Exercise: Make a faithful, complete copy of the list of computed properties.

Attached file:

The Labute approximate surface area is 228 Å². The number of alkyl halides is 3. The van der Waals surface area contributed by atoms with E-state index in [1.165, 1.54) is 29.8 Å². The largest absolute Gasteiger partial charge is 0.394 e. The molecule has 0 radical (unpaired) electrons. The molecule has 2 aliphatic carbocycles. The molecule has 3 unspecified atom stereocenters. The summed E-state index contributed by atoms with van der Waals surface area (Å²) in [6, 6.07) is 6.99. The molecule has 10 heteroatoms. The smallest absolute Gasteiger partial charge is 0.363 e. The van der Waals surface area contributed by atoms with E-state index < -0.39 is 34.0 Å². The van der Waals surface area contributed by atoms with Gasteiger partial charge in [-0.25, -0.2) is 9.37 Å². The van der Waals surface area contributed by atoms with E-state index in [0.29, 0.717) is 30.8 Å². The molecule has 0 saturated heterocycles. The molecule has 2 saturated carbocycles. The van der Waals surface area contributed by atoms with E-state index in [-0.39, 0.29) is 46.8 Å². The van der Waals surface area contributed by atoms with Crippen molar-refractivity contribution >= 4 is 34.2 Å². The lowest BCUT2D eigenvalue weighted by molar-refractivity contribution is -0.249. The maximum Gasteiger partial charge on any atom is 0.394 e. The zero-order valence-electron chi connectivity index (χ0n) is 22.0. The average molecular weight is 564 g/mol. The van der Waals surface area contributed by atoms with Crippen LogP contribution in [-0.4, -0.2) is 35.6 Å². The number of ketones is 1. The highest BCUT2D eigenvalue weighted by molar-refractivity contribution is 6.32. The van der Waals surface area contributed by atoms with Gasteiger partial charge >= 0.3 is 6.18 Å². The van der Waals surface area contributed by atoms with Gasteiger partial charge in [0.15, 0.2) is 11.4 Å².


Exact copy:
The Labute approximate surface area is 228 Å². The number of alkyl halides is 3. The van der Waals surface area contributed by atoms with E-state index in [1.165, 1.54) is 29.8 Å². The largest absolute Gasteiger partial charge is 0.394 e. The molecule has 0 radical (unpaired) electrons. The molecule has 2 aliphatic carbocycles. The molecule has 3 unspecified atom stereocenters. The summed E-state index contributed by atoms with van der Waals surface area (Å²) in [6, 6.07) is 6.99. The molecule has 10 heteroatoms. The smallest absolute Gasteiger partial charge is 0.363 e. The van der Waals surface area contributed by atoms with E-state index < -0.39 is 34.0 Å². The van der Waals surface area contributed by atoms with Gasteiger partial charge in [-0.25, -0.2) is 9.37 Å². The van der Waals surface area contributed by atoms with E-state index in [0.29, 0.717) is 30.8 Å². The molecule has 0 saturated heterocycles. The molecule has 2 saturated carbocycles. The van der Waals surface area contributed by atoms with E-state index in [-0.39, 0.29) is 46.8 Å². The van der Waals surface area contributed by atoms with Crippen molar-refractivity contribution >= 4 is 34.2 Å². The lowest BCUT2D eigenvalue weighted by molar-refractivity contribution is -0.249. The maximum Gasteiger partial charge on any atom is 0.394 e. The zero-order valence-electron chi connectivity index (χ0n) is 22.0. The average molecular weight is 564 g/mol. The van der Waals surface area contributed by atoms with Crippen LogP contribution in [-0.4, -0.2) is 35.6 Å². The number of ketones is 1. The highest BCUT2D eigenvalue weighted by molar-refractivity contribution is 6.32. The van der Waals surface area contributed by atoms with Gasteiger partial charge >= 0.3 is 6.18 Å². The van der Waals surface area contributed by atoms with Gasteiger partial charge in [0.15, 0.2) is 11.4 Å².